I've often been asked, "How can the Church know what is true and not true? How can you say something is 'orthodox' and something is less than orthodox or simply not true at all?" We use the term 'mere Christianity' to delineate what doctrines are central to the proper definition of Christianity. But how do we know, for example, that JW and Mormon theology is to be qualitatively distinguished from orthodox Christianity?
The answer lies in The Weselyan Quadrilateral. The Wesleyan Quadrilateral“regards proper Christian belief as shaped by four main sources and norms: Scripture, Tradition, Reason and Experience,” (R. Olson, The Mosaic of Christian Belief, loc 638) with scripture as the foundation upon which the other three are based. For my Calvinist or non-Arminian friends, it should be noted that the tenets of the WQ goes back further than John Wesley–-they go back to the early church. When one asks, ‘How do you know that is true?’ one responds essentially with what is in line with the WQ.
Scripture – The canon that we find in our Bibles is the ultimate source and foundation for all belief. It is the spirit of the WQ and it is the final source of our theology. Any tradition, reason, and experience that may follow must be consistent with scripture, though they must be carefully considered in our interpretation of scripture.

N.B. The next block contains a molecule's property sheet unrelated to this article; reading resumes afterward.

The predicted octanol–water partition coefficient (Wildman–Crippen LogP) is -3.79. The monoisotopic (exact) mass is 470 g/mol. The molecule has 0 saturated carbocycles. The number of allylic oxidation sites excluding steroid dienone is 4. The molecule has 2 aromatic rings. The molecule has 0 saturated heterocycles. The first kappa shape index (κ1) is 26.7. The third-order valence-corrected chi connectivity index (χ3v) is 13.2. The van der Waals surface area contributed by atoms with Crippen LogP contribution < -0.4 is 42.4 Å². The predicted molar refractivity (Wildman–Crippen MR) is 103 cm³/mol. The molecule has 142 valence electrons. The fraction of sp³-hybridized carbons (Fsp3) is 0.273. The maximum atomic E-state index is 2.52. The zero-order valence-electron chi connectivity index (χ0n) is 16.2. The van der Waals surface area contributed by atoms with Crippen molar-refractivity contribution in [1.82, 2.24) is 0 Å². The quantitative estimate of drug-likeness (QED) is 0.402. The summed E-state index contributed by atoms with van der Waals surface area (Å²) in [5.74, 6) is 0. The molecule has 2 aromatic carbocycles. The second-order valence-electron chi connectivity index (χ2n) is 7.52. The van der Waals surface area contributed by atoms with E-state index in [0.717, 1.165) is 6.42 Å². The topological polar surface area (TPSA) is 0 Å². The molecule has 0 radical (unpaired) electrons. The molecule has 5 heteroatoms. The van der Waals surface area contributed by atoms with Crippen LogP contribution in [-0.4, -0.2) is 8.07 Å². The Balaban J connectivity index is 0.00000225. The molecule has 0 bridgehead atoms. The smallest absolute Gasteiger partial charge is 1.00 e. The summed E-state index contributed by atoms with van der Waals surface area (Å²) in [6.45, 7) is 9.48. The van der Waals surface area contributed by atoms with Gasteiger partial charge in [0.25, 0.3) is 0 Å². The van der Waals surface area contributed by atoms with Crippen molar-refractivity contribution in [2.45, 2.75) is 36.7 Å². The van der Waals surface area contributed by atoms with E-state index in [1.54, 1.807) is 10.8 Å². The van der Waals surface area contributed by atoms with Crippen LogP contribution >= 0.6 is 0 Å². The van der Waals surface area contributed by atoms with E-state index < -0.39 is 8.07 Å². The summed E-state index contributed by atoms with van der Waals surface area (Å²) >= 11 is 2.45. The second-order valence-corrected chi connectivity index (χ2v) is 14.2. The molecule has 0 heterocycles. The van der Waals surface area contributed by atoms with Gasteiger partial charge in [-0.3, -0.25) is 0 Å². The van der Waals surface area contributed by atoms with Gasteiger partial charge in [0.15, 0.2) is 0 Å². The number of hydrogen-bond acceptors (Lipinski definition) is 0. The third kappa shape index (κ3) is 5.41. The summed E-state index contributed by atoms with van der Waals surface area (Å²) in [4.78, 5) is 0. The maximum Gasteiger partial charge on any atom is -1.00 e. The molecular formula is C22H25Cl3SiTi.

Tradition – The Great Tradition, to use Olson's terminology, is essentially the church consensus of fundamental and foundational belief through the centuries. It is the fundamental ideas and doctrines which the Church has held onto since the origins and development of Christianity.
Reason – God does not ask us to commit to doctrines and beliefs blindly. In fact, without reason we are more likely to embrace unbiblical ideas. Reason is part of God’s essence (ho logos, Word, Logic, Order, etc) and thus it is a source for knowing and discerning truth.
Experience – What sort of transformation and revelation have we received in our own lives? What sort of experiences validate God's truth for us? We must be cautious simply for the fact that non-scriptural experience can be convincing. Certainly, taken alone, experience can lead us astray! But a full reliance on scripture-based experience may help us discover truth.
Obviously, with the WQ, a certain presuppositional acceptance must be made. One must acknowledge the authority and supremacy of God and the authority and inspiration of scripture. One must be willing to accept scripture as the foundation. There's no sufficient or practical way to argue the WQ with non-believers, expecting that such an answer will be satisfying. But as Christians, and within the Christian paradigm of thought, it is by Scripture, Tradition, Reason, and Experience that we judge what is true, what is in the free reign of discussion, and what is adamantly not true Christian doctrine.